Alternatively, those scenes could be replaced with more of the action that is happening on the Enterprise, which is what people are actually watching the film for. If the subplot with the Phoenix has to be a focus, then perhaps Lily could be written as a character who is somehow crucial to the launch, and it is imperative that the crew get her back to Earth unharmed before the launch is scheduled to occur.

In fairness, First Contact is the best of the TNG movies, and it certainly defeats its predecessor hands down. But with just a few tweaks, it could have been one of the best Star Trek movies of all time. If you enjoyed, you can follow us either here or on Facebook and be sure to leave a like. Thanks for reading!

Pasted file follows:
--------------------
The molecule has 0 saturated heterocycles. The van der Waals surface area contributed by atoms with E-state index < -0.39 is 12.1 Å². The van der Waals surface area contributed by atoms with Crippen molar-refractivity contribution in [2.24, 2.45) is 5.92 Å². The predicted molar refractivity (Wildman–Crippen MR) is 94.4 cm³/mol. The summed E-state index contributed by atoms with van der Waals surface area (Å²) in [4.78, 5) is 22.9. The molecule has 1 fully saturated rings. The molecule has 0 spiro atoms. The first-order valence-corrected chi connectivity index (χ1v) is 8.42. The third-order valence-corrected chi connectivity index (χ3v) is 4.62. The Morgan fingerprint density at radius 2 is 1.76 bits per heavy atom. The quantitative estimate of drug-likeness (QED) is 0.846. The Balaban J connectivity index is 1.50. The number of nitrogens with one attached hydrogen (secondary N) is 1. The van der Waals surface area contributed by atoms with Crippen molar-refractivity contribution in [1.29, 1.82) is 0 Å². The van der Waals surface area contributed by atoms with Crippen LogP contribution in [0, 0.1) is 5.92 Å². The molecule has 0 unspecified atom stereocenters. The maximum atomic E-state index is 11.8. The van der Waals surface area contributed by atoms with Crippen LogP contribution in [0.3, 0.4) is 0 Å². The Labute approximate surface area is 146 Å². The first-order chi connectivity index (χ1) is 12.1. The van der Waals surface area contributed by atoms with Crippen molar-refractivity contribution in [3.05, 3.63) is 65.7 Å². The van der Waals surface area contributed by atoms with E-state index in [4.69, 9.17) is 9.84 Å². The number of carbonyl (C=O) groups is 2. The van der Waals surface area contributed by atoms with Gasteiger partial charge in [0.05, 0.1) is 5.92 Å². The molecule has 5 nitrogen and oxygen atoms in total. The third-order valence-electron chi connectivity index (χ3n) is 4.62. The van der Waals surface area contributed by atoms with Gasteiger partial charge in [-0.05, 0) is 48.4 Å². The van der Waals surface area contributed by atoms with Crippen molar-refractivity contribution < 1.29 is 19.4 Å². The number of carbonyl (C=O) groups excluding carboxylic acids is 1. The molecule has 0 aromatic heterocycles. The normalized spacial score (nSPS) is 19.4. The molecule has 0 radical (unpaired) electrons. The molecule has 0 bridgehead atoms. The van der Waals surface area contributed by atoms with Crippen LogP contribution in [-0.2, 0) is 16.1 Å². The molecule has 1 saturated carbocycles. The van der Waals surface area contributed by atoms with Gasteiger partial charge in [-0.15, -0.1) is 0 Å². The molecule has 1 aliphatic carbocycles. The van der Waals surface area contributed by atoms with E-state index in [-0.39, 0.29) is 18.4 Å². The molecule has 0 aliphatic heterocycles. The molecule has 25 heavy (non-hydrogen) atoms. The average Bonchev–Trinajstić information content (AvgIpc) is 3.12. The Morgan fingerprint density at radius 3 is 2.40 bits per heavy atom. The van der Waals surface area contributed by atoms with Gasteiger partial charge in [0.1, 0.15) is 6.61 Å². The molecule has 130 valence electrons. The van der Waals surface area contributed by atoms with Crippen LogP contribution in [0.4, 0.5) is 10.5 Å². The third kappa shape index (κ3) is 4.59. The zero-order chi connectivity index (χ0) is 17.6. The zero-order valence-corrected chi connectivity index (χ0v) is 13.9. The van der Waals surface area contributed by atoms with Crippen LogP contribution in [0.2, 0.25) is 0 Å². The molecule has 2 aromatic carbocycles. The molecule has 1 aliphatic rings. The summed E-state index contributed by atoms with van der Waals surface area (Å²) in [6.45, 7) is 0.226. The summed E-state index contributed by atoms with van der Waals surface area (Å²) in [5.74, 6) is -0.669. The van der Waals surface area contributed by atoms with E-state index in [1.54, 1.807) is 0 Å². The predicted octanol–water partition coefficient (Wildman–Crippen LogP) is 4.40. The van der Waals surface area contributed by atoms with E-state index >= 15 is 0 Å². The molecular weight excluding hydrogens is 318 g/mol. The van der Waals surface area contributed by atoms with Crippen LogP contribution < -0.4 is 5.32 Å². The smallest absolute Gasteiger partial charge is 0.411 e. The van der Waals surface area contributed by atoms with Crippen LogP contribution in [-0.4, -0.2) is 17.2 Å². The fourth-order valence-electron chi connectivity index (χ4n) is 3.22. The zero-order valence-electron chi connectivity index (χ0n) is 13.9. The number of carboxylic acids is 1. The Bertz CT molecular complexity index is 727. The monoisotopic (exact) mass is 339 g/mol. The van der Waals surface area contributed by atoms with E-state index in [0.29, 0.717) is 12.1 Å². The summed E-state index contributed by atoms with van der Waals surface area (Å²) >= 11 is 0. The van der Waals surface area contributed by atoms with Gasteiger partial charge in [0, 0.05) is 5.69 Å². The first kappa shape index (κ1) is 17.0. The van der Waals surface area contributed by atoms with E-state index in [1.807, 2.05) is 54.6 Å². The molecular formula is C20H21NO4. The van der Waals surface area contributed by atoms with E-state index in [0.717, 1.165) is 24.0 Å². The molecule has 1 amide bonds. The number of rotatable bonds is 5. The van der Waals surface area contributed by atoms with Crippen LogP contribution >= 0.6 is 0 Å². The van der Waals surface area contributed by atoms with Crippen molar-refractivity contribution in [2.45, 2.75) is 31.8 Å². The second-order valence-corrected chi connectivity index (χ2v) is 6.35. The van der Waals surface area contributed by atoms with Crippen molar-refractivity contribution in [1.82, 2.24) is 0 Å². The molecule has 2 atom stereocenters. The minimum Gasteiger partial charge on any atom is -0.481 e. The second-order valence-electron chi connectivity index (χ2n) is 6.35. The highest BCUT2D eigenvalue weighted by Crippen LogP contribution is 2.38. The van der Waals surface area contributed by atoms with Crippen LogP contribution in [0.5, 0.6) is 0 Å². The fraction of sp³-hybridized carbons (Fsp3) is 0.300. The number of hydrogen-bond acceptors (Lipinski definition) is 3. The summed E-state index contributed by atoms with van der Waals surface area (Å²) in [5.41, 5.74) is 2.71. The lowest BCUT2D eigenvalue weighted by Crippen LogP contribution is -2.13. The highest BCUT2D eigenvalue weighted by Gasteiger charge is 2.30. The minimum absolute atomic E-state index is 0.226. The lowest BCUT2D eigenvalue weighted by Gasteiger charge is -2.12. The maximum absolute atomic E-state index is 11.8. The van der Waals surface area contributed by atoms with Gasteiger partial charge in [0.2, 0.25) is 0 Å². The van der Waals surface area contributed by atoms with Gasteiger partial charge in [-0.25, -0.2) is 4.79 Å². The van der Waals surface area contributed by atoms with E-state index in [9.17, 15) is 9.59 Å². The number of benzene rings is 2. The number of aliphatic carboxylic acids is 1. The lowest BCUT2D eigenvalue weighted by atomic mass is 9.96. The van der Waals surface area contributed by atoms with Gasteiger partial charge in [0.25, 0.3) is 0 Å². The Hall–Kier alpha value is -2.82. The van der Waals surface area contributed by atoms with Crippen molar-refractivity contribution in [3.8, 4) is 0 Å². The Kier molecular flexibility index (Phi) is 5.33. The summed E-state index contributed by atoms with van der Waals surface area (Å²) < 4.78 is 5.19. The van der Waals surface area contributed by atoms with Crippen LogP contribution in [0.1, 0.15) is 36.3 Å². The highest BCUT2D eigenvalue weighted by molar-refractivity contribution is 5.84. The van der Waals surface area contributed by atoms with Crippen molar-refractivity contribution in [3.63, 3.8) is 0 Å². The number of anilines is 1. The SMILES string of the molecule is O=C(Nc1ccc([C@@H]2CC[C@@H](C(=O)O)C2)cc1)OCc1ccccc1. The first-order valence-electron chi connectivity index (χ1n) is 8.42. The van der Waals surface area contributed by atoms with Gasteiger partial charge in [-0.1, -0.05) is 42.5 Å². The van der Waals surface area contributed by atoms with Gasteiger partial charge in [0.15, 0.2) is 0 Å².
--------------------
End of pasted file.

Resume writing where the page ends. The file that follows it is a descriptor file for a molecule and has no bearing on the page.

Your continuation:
Author: sacredicon

Writer, Painter, Dalek collector, Walker, General Idealist but Political Realist, Fan of Doctor Who, Star Wars, Halo, Lord of the Rings, Star Trek and Ghost in the Shell, among other things. All Doctor Who discussion particularly welcome, but be warned, I am a huge nerd.